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The Triumph of the Machine
The poem by D.H. Lawrence (1885–1930)
They talk of the triumph of the machine,
but the machine will never triumph.
Out of the thousands and thousands of centuries of man
the unrolling of ferns, white tongues of the acanthus lapping at the sun,
for one sad century
machines have triumphed, rolled us hither and thither,
shaking the lark’s nest till the eggs have broken.
Shaken the marshes, till the geese have gone
and the wild swans flown away singing the swan-song at us.
Hard, hard on the earth the machines are rolling,
but through some hearts they will never roll.
The lark nests in his heart
and the white swan swims in the marshes of his loins,
and through the wide prairies of his breast a young bull herds his cows,
lambs frisk among the daisies of his brain.
And at last
all these creatures that cannot die, driven back
into the uttermost corners of the soul,
will send up the wild cry of despair.
The thrilling lark in a wild despair will trill down arrows from the sky,
the swan will beat the waters in rage, white rage of an enraged swan,
even the lambs will stretch forth their necks like serpents,
like snakes of hate, against the man in the machine:
even the shaking white poplar will dazzle like splinters of glass against him.
And against this inward revolt of the native creatures of the soul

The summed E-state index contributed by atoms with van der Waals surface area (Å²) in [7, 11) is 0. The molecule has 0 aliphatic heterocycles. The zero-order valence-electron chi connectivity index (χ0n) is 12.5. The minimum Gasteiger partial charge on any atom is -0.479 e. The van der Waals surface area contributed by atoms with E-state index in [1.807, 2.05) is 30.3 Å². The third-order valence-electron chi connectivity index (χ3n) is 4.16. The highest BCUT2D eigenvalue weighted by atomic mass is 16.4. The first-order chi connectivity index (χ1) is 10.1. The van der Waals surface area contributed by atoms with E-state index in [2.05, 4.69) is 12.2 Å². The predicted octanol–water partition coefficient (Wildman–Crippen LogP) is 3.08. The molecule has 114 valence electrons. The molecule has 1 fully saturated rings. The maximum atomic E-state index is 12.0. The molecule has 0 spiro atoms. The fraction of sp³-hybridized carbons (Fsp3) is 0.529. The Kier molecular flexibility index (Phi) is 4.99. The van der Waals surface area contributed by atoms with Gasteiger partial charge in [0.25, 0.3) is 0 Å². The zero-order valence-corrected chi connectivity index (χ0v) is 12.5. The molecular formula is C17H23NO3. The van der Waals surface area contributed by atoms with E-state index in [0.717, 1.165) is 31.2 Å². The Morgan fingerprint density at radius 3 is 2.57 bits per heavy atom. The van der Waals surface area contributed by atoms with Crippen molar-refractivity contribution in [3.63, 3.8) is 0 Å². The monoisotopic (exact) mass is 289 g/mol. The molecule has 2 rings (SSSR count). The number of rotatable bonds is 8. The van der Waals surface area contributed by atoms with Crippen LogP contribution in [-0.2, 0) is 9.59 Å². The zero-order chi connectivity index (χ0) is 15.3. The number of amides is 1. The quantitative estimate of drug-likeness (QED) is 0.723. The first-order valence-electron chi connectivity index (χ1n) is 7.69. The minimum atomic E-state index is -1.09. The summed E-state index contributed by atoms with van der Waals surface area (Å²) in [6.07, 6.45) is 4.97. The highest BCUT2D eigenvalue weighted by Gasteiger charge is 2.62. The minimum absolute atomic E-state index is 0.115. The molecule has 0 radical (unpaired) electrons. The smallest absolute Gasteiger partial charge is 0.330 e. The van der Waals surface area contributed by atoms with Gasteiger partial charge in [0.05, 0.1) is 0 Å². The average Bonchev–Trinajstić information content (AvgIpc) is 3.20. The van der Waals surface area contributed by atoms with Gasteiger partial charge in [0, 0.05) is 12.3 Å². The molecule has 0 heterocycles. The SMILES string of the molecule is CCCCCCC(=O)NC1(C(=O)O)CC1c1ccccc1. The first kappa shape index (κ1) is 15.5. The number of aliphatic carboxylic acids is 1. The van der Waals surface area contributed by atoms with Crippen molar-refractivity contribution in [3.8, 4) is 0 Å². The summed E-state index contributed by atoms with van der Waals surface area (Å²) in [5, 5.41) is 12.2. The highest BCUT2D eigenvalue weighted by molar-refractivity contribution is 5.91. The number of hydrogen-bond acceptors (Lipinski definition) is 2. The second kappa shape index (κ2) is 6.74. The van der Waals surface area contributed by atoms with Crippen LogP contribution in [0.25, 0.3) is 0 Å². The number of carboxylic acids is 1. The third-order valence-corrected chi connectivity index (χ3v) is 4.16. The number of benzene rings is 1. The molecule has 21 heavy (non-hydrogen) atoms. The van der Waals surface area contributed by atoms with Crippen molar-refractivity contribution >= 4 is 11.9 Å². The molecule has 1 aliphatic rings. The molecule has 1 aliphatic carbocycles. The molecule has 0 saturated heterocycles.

mechanical man, in triumph seated upon the seat of his machine
will be powerless, for no engine can reach into the marshes and depths of a man.
So mechanical man in triumph seated upon the seat of his machine
will be driven mad from within himself, and sightless, and on that day
the machines will turn to run into one another
traffic will tangle up in a long-drawn-out crash of collision
and engines will rush at the solid houses, the edifice of our life
will rock in the shock of the mad machine, and the house will come down.
Then, far beyond the ruin, in the far, in the ultimate, remote places
the swan will lift up again his flattened, smitten head
and look round, and rise, and on the great vaults of his wings
will sweep round and up to greet the sun with a silky glitter of a new day
and the lark will follow trilling, angerless again,
and the lambs will bite off the heads of the daisies for very friskiness.
But over the middle of the earth will be the smoky ruin of iron
the triumph of the machine.